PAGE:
- Owls are famous for their exceptional eyesight and it was thought that you could gain better eyesight by ingesting parts of them. In England, the method was to cook owl eggs until they were ash, then incorporate them into a potion. Folklore from India had a more direct method: just eat owl eyes.
- Owls are a sign of death in many cultures, including some Native American tribes. For instance, dreaming of an owl signified approaching death for Apache people. Boreal owl calls were a call from spirits to the Cree people, and if you answered back to the owl with a whistle and didn’t get a response, it was a sign that your death was imminent. On the other hand, Dakota Hidatsa people believed that burrowing owls acted as protective spirits for warriors.
- For some cultures, the owl was sacred. Among Australian Aborigines, owls are the spirits of women and so are sacred. The Kwakiutl people also thought owls were the souls of people and shouldn’t be harmed because, if the owl was killed, the person whose soul the owl carried would also die. In fact, many different cultures believed that a person became an owl after death.
- Owls are often viewed as a symbol of wisdom. The “wise old owl” character comes from an old English nursery rhyme, which suggests that listening more than talking is a valuable character trait that we would all benefit from developing. As such, the owl has become a sign of learning and mental change. Many people believe that seeing an owl is a profoundly good thing, as it indicates the start of a new phase in life.
- Owls are, of course, associated with witchcraft—particularly white ones, which are the most elusive. Greeks and Romans believed witches could turn themselves into owls, and in this form would come to suck the blood of babies. In other cultures, owls were simply the messengers of witches, or hooted to warn of the approach of a witch. Unfortunately this led to many owls being hunted and killed in the Middle Ages.
- Though the owl’s nocturnal activity was at the root of many superstitions, the amazing ability of an owl to rotate its neck to extraordinary degrees was even turned into a myth. In England it was believed that if you walked around a tree that an owl was perched in, it would follow you with its eyes, around and around until it wrung its own neck. SOURCE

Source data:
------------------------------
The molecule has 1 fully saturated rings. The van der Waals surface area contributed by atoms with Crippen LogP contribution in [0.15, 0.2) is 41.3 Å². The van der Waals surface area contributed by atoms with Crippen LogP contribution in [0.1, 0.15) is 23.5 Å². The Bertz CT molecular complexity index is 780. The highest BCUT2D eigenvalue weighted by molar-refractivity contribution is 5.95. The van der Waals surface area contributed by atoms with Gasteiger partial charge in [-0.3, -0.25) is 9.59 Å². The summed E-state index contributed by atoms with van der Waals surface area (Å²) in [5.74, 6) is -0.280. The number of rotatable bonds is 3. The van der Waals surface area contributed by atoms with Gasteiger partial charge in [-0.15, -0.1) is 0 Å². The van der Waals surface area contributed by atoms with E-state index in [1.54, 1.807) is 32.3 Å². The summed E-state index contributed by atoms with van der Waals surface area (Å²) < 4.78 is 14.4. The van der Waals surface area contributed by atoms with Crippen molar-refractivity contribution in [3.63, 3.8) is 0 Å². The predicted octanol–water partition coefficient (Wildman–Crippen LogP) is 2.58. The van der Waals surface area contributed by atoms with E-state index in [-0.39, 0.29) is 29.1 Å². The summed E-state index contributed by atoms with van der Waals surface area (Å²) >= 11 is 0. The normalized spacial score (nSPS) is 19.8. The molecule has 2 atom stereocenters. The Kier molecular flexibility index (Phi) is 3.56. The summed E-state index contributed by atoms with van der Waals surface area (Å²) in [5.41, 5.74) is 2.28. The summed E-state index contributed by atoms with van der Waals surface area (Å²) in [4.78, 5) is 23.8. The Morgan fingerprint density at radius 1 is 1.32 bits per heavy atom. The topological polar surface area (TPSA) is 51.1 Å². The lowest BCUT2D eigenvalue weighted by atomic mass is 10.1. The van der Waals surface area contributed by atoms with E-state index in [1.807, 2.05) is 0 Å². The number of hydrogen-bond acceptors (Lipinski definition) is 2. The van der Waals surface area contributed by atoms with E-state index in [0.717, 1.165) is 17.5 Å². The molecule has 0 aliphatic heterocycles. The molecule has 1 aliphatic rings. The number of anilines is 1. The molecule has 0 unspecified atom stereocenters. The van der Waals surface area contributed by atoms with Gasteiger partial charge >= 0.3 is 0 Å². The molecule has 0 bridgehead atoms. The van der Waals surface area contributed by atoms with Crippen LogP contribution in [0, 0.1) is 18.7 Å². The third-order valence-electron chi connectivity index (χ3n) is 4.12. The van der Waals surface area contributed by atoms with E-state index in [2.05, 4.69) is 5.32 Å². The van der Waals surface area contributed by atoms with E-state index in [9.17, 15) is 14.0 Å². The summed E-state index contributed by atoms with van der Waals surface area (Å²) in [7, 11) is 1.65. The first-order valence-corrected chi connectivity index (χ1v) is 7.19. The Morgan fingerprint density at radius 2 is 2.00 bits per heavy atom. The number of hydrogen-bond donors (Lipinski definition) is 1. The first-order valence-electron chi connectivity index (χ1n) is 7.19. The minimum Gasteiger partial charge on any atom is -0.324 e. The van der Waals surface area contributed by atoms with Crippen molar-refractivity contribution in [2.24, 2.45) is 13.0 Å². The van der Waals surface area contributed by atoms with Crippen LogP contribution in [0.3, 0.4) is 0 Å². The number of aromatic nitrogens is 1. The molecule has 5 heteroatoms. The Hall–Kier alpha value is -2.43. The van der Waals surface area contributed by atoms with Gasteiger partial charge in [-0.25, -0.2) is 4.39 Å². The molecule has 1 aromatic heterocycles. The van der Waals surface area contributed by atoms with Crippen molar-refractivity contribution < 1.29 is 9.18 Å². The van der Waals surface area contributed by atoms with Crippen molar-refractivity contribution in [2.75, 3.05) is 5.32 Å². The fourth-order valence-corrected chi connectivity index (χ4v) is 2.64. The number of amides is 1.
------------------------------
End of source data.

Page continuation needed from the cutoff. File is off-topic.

“You don’t need anything but hope. The kind of hope that flies on silent wings under a shining owl moon.”-Jane Yolen
The Owl as a Spirit Guide
When you seek out Owl, it is a way of reaching your Higher Self and truly seeing things from a spiritual perspective; This refreshing vantage point allows you to open doorways into other realms and connect with the Devas, Ancestors, Angels, and the Divine.
Owl has a strong connection with the element of air. Travel with Owl Spirit to the heavens and soar through the halls of the Akashic records. Owl will show you things that might otherwise remain hidden to you, so be open to seeing things in a whole new way.
You cannot deceive Owl, which is why this Spirit Animal reminds us to remain true to ourselves, our voice, and our vision. Owl does not tolerate illusion or secrets. If there are skeletons in the closet, you can trust that Owl will find them and start house cleaning.
It is no surprise that the Goddess Athena held Owls as sacred. Athena is beyond doubt, one of the most complex Deities in history, and Her attributes included wisdom and strategy – so Owl Spirit became the perfect companion. In Greek tradition, Owl was also a protector. It was believed that an Owl flying over a soldier or army portended victory because Owl would remain watchful.